Claiming that Facebook is the cause of a divorce is the same as claiming that the phone company is to blame for setting up a "booty call" or blaming the paper and pen companies for the sexually explicit letter written to/from a lover.

    Facebook is a "communication device", not a facilitator.

    People commit adultery because they don't have any respect for the person they are with. So don't blame the device ... blame the adulterer.
    wackoae
    • Agreed

      @wackoae
      [i]Facebook is not forcing anybody to commit adultery. [/i]

      But Facebook is forcing people - in this case, lots of hapless Brits - to commit divorce. Time to blame the device ... that brings the divorce. [simple booty math]
      klumper
      • Disagree

        @klumper <br>I agree with wackoae, and with you about the adultery. Your contention that Facebook is forcing the divorces is laughable, though. Adulterous behavior has been going on , and has been discussed, for as long as marriage has existed. In the past it was the water cooler chat, or the gossip at the hair salon. The only thing different about Facebook is that the discussion is instantly public instead of needing to percolate through back channels.<br><br>As for forcing the divorce? NO! Divorce is a choice like any other. There are other options, counselling for example. When someone decides that they are ready to give up it is *THAT PERSON'S DECISION* just like it's their decision when they decide to cheat on their spouse. Stop blaming the messenger. We need to be responsible for our own decisions again.
        use_what_works_4_U
  • RE: Facebook blamed for a third of divorces in the UK

    Blame Skype.
    Return_of_the_jedi
  • Stupid question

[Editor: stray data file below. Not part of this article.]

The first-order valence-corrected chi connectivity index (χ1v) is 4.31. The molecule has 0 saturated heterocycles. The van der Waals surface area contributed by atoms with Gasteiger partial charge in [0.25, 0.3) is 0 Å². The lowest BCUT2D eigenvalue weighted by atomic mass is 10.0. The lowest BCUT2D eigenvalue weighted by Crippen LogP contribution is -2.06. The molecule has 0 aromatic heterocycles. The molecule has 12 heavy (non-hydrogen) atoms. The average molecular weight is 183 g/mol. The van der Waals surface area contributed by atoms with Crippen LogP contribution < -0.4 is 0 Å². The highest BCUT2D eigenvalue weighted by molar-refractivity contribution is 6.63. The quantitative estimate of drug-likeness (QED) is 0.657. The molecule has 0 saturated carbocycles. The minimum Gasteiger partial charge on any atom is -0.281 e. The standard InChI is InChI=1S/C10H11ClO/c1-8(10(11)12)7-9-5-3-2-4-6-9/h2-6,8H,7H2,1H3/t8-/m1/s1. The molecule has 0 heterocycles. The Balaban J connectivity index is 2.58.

Has the divorce rate in the UK gone up by half since Facebook was introduced, or is it instead the case that FB abuse has emerged as a prominent symptom of already existing marital problems?
    John L. Ries
    • Straight answer

      @John L. Ries <br><br>The divorce rate in the UK has skyrocketed once Facebook was introduced. The Tea Act aside, you can't blame the Brits on this one.
      klumper
      • Incomplete answer (at best)

        @klumper
        Where are you getting that information on the rate of divorce in the UK from? This article talks about the rate of blame given to Facebook rising drastically, but I don't recall reading where the actual rate of divorce went up. If this is truly the case I would love to read up on it. Do you have a link, or any other quotable source?
        use_what_works_4_U
  • Where will it end?

    Headline News: [b]Facebook blamed for a third of the divorces in the UK[/b]

    Headline News: [b]British Facebook users are drunk in 76% of their photos[/b]

    Headline News: [b]Facebook finishes off teetering British Empire for good[/b]
    klumper
  • RE: Facebook blamed for a third of divorces in the UK

    I hope it won't be long till FB crashes and burns!
    All these pathetic people with a baby bottle up their butts.
    Cedaredge
    • RE: Facebook blamed for a third of divorces in the UK

      @Cedaredge What is your fascination with people who have something up their rectums? Sounds pretty perverted.
      athynz
  • RE: Facebook blamed for a third of divorces in the UK

    Not that I am specifically making apologize for Facebook.....more that I am standing for let's be honest about this....Facebook has not made one soul in the world do anything they wern't already willing to do.....made it easier, maybe, made it happen.....no way buddy !! Own you actions folks, don't blame the neighbors!
    steveparamore@...
  • RE: Facebook blamed for a third of divorces in the UK

    This article is like blaming a mirror for your bad hair cut. Facebook doesn't force people to send inappropriate messages. People ratted out their friend's bad behavior before facebook. People always say nasty things during separations. Facebook is just a different media.
    BDazzler
  • RE: Facebook blamed for a third of divorces in the UK

    Although FB is an alleged social network, it seems, strangely, that it has a de-socializing effect.
    Marriage is the chief cause of divorce.
    Go figure.
    da philster